How Ethan Peck Unlocked Spock’s Biggest Character Changes In Star Trek: Strange New Worlds [Exclusive]

When remembering her assignment for “Charades,”┬áJordan Canning recalled her excitement:

“I remember watching the first season after finding out I got the job and I was like, ‘Oh my God, I love this Spock.’ I love Nimoy. I mean, Nimoy set the tone for all of this. But I just think Ethan is doing an amazing job with the character. And I was very drawn to this Spock. And so I was so excited I was getting a Spock episode and that we got to really play around. Ethan, we had a lot of conversations leading up to shooting where we talked about, ‘Okay, so there are scenes where he is going a bit bing-bong.’ He is a live wire of emotions that he’s feeling for the first time.”

Of course, Canning didn’t allow herself to stretch too far with the material, as Spock, however comedic, shouldn’t do anything that was grievously out-of-character. While he may be a human version of himself, this was still the Spock we knew and loved for decades. The changes had to be subtle. Canning figured a lot could be communicated through body language:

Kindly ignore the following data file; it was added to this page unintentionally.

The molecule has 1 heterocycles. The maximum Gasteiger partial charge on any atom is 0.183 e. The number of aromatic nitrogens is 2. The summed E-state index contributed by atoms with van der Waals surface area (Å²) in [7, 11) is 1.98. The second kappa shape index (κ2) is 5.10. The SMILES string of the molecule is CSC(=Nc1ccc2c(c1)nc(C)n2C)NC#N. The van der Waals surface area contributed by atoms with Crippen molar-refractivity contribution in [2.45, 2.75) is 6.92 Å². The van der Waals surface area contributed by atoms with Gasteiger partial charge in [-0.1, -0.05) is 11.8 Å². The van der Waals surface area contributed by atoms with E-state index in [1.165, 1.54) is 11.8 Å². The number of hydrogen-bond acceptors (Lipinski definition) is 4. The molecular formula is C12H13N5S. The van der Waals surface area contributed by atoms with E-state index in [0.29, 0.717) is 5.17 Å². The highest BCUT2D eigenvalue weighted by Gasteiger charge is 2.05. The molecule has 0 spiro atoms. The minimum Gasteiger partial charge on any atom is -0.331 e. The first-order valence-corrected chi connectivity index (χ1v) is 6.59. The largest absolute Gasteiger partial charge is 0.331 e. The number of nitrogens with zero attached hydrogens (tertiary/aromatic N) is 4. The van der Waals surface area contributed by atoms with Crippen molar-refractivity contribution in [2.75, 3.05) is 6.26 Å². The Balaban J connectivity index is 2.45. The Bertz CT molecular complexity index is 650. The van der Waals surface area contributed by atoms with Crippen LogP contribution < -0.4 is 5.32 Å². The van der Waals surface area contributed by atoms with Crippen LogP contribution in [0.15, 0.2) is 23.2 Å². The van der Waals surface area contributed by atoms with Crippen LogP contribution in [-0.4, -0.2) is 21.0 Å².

“[W]hat are those little changes that we can sense in Spock? […] One of the things we talked about was […] a Vulcan versus a human in terms of body language, that would even change. He would hold himself differently. He would touch people. That was one thing I was like, ‘Spock doesn’t touch people.’ He might help. He might need to fight someone, but he doesn’t pat someone on the arm or give them a hug or have those little bits of physical intimacy that humans just naturally do.”

This Spock was a hugger.

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